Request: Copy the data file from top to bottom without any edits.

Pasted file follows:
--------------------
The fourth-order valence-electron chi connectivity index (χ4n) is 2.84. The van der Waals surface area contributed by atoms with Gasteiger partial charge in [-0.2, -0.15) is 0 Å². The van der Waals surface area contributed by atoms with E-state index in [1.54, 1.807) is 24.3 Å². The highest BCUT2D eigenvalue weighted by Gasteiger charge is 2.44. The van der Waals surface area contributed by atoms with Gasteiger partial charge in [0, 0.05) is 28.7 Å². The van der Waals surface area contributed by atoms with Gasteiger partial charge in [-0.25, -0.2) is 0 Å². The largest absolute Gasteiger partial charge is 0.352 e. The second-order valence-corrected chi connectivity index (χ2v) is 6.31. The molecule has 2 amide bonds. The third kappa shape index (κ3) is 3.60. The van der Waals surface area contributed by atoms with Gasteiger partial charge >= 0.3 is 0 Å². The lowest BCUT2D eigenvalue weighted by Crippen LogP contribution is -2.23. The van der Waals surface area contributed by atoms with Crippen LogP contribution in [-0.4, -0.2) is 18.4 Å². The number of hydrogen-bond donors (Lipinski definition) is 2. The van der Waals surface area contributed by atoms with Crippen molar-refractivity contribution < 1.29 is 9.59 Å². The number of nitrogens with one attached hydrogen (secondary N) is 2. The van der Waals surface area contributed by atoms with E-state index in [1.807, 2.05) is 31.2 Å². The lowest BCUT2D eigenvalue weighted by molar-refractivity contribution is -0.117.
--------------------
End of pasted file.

The fourth-order valence-electron chi connectivity index (χ4n) is 2.84. The van der Waals surface area contributed by atoms with Gasteiger partial charge in [-0.2, -0.15) is 0 Å². The van der Waals surface area contributed by atoms with E-state index in [1.54, 1.807) is 24.3 Å². The highest BCUT2D eigenvalue weighted by Gasteiger charge is 2.44. The van der Waals surface area contributed by atoms with Gasteiger partial charge in [0, 0.05) is 28.7 Å². The van der Waals surface area contributed by atoms with Gasteiger partial charge in [-0.25, -0.2) is 0 Å². The largest absolute Gasteiger partial charge is 0.352 e. The second-order valence-corrected chi connectivity index (χ2v) is 6.31. The molecule has 2 amide bonds. The third kappa shape index (κ3) is 3.60. The van der Waals surface area contributed by atoms with Gasteiger partial charge >= 0.3 is 0 Å². The lowest BCUT2D eigenvalue weighted by Crippen LogP contribution is -2.23. The van der Waals surface area contributed by atoms with Crippen LogP contribution in [-0.4, -0.2) is 18.4 Å². The number of hydrogen-bond donors (Lipinski definition) is 2. The van der Waals surface area contributed by atoms with Crippen molar-refractivity contribution < 1.29 is 9.59 Å². The number of nitrogens with one attached hydrogen (secondary N) is 2. The van der Waals surface area contributed by atoms with E-state index in [1.807, 2.05) is 31.2 Å². The lowest BCUT2D eigenvalue weighted by molar-refractivity contribution is -0.117.